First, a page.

Back to Citation

2.  Such labeling is described in § 202.1(l)(2) and includes, for example, printed, audio, or visual matter containing drug information supplied by and disseminated by or on behalf of the manufacturer, packer, or distributer. Examples include but are not limited to: Brochures, booklets, mailing pieces, calendars, price lists, catalogs, letters, motion picture films, sound recordings, exhibits, or literature. Such promotional material is labeling as defined in section 201(m) of the FD&C Act, and therefore, must comply with § 201.100(d) which states that any labeling, as defined in section 201(m) of the FD&C Act, whether or not it is on or within a package from which the drug is to be dispensed, distributed by or on behalf of the manufacturer, packer, or distributor, that furnishes or purports to furnish information for use or which prescribes, recommends, or suggests a dosage for the use of the drug contains adequate information for such use.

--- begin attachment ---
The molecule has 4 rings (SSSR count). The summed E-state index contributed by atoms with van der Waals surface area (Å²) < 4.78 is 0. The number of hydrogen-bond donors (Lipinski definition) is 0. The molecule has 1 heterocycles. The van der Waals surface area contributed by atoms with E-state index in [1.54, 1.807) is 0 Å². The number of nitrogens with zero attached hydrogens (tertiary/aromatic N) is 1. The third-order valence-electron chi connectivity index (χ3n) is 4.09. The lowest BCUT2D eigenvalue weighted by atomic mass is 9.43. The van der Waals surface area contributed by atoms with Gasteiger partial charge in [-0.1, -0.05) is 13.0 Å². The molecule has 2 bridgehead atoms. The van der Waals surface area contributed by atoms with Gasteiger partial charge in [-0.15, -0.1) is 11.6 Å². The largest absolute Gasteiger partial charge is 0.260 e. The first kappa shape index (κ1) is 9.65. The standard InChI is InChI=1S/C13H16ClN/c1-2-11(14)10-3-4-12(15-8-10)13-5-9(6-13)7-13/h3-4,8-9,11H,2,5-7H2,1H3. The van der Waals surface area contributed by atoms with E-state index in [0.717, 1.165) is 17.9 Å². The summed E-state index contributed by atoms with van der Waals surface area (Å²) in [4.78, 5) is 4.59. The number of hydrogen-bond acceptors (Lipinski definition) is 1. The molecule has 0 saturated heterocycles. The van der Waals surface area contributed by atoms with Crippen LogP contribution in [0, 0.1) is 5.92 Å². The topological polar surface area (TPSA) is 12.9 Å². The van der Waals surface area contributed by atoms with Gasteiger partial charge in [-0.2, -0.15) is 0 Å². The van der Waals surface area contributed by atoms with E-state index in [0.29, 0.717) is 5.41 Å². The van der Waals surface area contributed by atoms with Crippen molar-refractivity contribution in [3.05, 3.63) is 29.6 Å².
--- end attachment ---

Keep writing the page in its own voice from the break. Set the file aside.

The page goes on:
Back to Citation

3.  For the purposes of this proposed rule, the term “manufacturer” will be used to refer to manufacturers, repackers, relabelers, and private label distributors, unless otherwise stated. (See § 207.3(a)(8)).

Back to Citation

[FR Doc. 2014-29522 Filed 12-16-14; 11:15 am]

BILLING CODE 4164-01-P